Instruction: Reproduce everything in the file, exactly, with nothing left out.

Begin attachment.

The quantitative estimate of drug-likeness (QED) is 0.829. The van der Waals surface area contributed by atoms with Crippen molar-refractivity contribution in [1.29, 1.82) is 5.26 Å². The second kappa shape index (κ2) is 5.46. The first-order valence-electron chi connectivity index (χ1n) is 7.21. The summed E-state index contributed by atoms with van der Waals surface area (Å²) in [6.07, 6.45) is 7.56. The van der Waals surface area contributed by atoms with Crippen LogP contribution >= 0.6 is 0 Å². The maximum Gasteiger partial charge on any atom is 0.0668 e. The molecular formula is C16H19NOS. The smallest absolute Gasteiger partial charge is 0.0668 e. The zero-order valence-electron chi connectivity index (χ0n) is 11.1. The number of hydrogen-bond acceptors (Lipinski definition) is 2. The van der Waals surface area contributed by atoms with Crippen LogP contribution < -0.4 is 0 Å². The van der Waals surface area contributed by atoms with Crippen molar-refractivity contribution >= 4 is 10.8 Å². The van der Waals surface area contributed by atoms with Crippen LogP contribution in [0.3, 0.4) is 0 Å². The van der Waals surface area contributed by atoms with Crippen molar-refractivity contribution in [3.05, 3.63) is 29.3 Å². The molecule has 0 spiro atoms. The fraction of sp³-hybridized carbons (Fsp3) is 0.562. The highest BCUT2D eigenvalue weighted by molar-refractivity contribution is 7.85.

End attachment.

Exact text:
The quantitative estimate of drug-likeness (QED) is 0.829. The van der Waals surface area contributed by atoms with Crippen molar-refractivity contribution in [1.29, 1.82) is 5.26 Å². The second kappa shape index (κ2) is 5.46. The first-order valence-electron chi connectivity index (χ1n) is 7.21. The summed E-state index contributed by atoms with van der Waals surface area (Å²) in [6.07, 6.45) is 7.56. The van der Waals surface area contributed by atoms with Crippen LogP contribution >= 0.6 is 0 Å². The maximum Gasteiger partial charge on any atom is 0.0668 e. The molecular formula is C16H19NOS. The smallest absolute Gasteiger partial charge is 0.0668 e. The zero-order valence-electron chi connectivity index (χ0n) is 11.1. The number of hydrogen-bond acceptors (Lipinski definition) is 2. The van der Waals surface area contributed by atoms with Crippen LogP contribution < -0.4 is 0 Å². The van der Waals surface area contributed by atoms with Crippen molar-refractivity contribution >= 4 is 10.8 Å². The van der Waals surface area contributed by atoms with Crippen LogP contribution in [0.3, 0.4) is 0 Å². The van der Waals surface area contributed by atoms with Crippen molar-refractivity contribution in [3.05, 3.63) is 29.3 Å². The molecule has 0 spiro atoms. The fraction of sp³-hybridized carbons (Fsp3) is 0.562. The highest BCUT2D eigenvalue weighted by molar-refractivity contribution is 7.85.